Detroit Students To Receive 50,000 Laptops And Free Internet As Part Of $ 23 Million Investment
STRAIT – A coalition of Detroit-based businesses and philanthropic organizations on Thursday announced a plan to put a tablet computer with high-speed LTE Internet connectivity, as well as technical support, in the hands of every student from kindergarten through to Grade 12 Detroit Public Schools Community District (DPSCD) before the end of the school year.
Watch the press conference live above.
The “Connected Futures– supported by the DTE Energy Foundation, the Detroit Public Schools Community District (DPSCD), the Kellogg Foundation, Quicken Loans, the City of Detroit, General Motors and the Skillman Foundation – works to address digital inequity in the city of Detroit, a problem they say was exacerbated when students were forced to learn from home following the COVID-19 pandemic. The DPSCD estimates that 90% of students in the neighborhood do not have access to a device and the Internet.
The plan is that the the first six months of internet connection will be fully subsidized, during which time students will switch to a low-cost wired connection.
“When our leadership team started prioritizing COVID-19 relief efforts, the issue of digital inequity for students in Detroit rose to the top,” said the president and CEO of DTE Energy, Jerry Norcia. “We recognized that we needed to act urgently to bridge the digital divide for these students and equip them with the tools to thrive in the 21st century. Today, the Detroit community is committed to the future of our children. It is time for us to level the playing field for students in Detroit. “
The majority of Detroit students have not been able to take advantage of online learning tools or connect with their teachers via video chat despite the district’s best efforts, according to DPSCD.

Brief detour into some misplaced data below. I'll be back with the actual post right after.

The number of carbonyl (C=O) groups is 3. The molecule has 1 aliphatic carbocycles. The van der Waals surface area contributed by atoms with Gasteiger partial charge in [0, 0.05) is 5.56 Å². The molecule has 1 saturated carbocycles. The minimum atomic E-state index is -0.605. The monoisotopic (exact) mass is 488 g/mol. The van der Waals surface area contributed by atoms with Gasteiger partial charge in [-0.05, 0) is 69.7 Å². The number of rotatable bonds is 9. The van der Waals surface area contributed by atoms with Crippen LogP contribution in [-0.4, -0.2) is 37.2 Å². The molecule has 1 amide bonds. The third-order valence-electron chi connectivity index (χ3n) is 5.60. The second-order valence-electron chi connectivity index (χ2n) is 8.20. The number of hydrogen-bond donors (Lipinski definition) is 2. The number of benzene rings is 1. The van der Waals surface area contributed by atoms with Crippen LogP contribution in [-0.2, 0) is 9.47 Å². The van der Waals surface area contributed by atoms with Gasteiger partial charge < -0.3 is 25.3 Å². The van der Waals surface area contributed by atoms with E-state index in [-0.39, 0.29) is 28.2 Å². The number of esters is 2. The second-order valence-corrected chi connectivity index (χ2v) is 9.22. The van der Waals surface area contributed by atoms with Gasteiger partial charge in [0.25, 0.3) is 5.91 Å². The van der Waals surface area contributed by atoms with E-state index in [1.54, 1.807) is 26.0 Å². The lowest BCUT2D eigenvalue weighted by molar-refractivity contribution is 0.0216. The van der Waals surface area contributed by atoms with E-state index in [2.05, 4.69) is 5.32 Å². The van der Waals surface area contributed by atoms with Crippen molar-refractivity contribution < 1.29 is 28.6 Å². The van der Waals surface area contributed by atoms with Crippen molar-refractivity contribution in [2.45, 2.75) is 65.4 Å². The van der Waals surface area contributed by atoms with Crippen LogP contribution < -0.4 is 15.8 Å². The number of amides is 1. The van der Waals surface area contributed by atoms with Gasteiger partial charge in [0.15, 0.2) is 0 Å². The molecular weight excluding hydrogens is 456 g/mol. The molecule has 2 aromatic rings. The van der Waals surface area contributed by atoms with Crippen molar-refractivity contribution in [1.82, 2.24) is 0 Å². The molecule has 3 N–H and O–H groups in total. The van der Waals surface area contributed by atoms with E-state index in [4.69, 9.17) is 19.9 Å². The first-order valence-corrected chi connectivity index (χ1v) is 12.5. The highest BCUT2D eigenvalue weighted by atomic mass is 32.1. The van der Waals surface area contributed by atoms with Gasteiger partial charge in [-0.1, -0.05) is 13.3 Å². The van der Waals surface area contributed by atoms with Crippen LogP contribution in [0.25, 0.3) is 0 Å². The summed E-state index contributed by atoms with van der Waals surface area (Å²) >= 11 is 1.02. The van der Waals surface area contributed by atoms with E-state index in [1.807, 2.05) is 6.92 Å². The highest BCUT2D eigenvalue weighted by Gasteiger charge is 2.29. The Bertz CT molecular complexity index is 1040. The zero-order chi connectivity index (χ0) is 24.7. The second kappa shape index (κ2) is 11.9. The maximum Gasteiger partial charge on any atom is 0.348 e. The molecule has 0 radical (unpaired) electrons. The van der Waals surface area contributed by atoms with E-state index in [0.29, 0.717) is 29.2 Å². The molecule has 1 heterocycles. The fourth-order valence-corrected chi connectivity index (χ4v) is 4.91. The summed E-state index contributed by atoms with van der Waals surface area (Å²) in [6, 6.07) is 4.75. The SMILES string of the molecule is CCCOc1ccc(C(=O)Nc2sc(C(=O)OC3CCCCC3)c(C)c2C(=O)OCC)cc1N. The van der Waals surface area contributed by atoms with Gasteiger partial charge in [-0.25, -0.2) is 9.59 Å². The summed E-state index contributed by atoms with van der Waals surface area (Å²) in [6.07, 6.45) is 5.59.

“This has been part of our long term plan for DPSCD for three years, as we have invested in technology in schools, but these investments have not impacted the lack of connectivity at home,” he said. said Dr Nikolai Vitti, Director of DPSCD. “The ability for our students to access the educational platforms they use during the school day from home will improve their learning throughout the year, not just during this crisis. We know our kids are doing exponentially during the school year, but when they come back in September, they’ve lost much of their progress from the previous school year. We are sincerely grateful to the DTE for leading the charge on this initiative and for the many funders who have stepped forward to support our students.
The organizers said that Connected Futures The program was designed with “sustainability and responsibility at the forefront”. DPSCD and DTE have hired a project manager for this initiative. DPSCD, the City of Detroit, DTE, Quicken Loans and the Skillman Foundation have created a committee to oversee the long-term initiative – monitor critical data points, discuss any issues that may arise and jointly resolve issues, said organizers.
“When we look back at that time in 10 years, we will see that this moment changed the trajectory of education in our city,” said Detroit Mayor Mike Duggan. “We have risen to the challenge of this pandemic and found a way to forge something positive for our children. It will be a defining moment of pride in Detroit for many, many years to come.
Copyright 2020 by WDIV ClickOnDetroit – All rights reserved.